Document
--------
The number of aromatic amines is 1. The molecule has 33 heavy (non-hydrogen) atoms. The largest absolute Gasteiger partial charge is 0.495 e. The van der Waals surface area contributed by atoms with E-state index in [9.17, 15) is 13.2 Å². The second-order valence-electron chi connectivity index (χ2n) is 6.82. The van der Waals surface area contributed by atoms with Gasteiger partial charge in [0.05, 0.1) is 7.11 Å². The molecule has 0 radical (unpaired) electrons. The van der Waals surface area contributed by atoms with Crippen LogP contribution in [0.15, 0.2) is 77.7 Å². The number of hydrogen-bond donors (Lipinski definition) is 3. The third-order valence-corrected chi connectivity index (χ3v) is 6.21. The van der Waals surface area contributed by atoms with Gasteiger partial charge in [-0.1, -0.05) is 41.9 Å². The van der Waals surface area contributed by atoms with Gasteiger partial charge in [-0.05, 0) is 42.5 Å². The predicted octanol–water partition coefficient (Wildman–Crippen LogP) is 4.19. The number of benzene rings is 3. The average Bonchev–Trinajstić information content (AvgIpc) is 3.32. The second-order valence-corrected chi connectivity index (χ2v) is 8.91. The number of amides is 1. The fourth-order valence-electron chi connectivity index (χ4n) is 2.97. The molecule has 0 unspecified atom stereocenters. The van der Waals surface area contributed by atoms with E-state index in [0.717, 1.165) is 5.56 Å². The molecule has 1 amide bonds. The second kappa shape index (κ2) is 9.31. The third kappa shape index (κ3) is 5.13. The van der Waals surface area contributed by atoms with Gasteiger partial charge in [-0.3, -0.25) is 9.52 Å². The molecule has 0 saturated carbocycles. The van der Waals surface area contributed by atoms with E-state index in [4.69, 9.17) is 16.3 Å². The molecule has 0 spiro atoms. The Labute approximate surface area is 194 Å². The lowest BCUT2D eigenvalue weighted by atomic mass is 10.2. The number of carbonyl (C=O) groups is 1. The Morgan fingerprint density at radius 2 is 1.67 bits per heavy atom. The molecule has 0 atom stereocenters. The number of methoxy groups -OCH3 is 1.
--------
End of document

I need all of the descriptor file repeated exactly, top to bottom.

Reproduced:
The number of aromatic amines is 1. The molecule has 33 heavy (non-hydrogen) atoms. The largest absolute Gasteiger partial charge is 0.495 e. The van der Waals surface area contributed by atoms with E-state index in [9.17, 15) is 13.2 Å². The second-order valence-electron chi connectivity index (χ2n) is 6.82. The van der Waals surface area contributed by atoms with Gasteiger partial charge in [0.05, 0.1) is 7.11 Å². The molecule has 0 radical (unpaired) electrons. The van der Waals surface area contributed by atoms with Crippen LogP contribution in [0.15, 0.2) is 77.7 Å². The number of hydrogen-bond donors (Lipinski definition) is 3. The third-order valence-corrected chi connectivity index (χ3v) is 6.21. The van der Waals surface area contributed by atoms with Gasteiger partial charge in [-0.1, -0.05) is 41.9 Å². The van der Waals surface area contributed by atoms with Gasteiger partial charge in [-0.05, 0) is 42.5 Å². The predicted octanol–water partition coefficient (Wildman–Crippen LogP) is 4.19. The number of benzene rings is 3. The average Bonchev–Trinajstić information content (AvgIpc) is 3.32. The second-order valence-corrected chi connectivity index (χ2v) is 8.91. The number of amides is 1. The fourth-order valence-electron chi connectivity index (χ4n) is 2.97. The molecule has 0 unspecified atom stereocenters. The van der Waals surface area contributed by atoms with E-state index in [0.717, 1.165) is 5.56 Å². The molecule has 1 amide bonds. The second kappa shape index (κ2) is 9.31. The third kappa shape index (κ3) is 5.13. The van der Waals surface area contributed by atoms with Gasteiger partial charge in [-0.3, -0.25) is 9.52 Å². The molecule has 0 saturated carbocycles. The van der Waals surface area contributed by atoms with E-state index in [4.69, 9.17) is 16.3 Å². The molecule has 0 spiro atoms. The Labute approximate surface area is 194 Å². The lowest BCUT2D eigenvalue weighted by atomic mass is 10.2. The number of carbonyl (C=O) groups is 1. The Morgan fingerprint density at radius 2 is 1.67 bits per heavy atom. The molecule has 0 atom stereocenters. The number of methoxy groups -OCH3 is 1.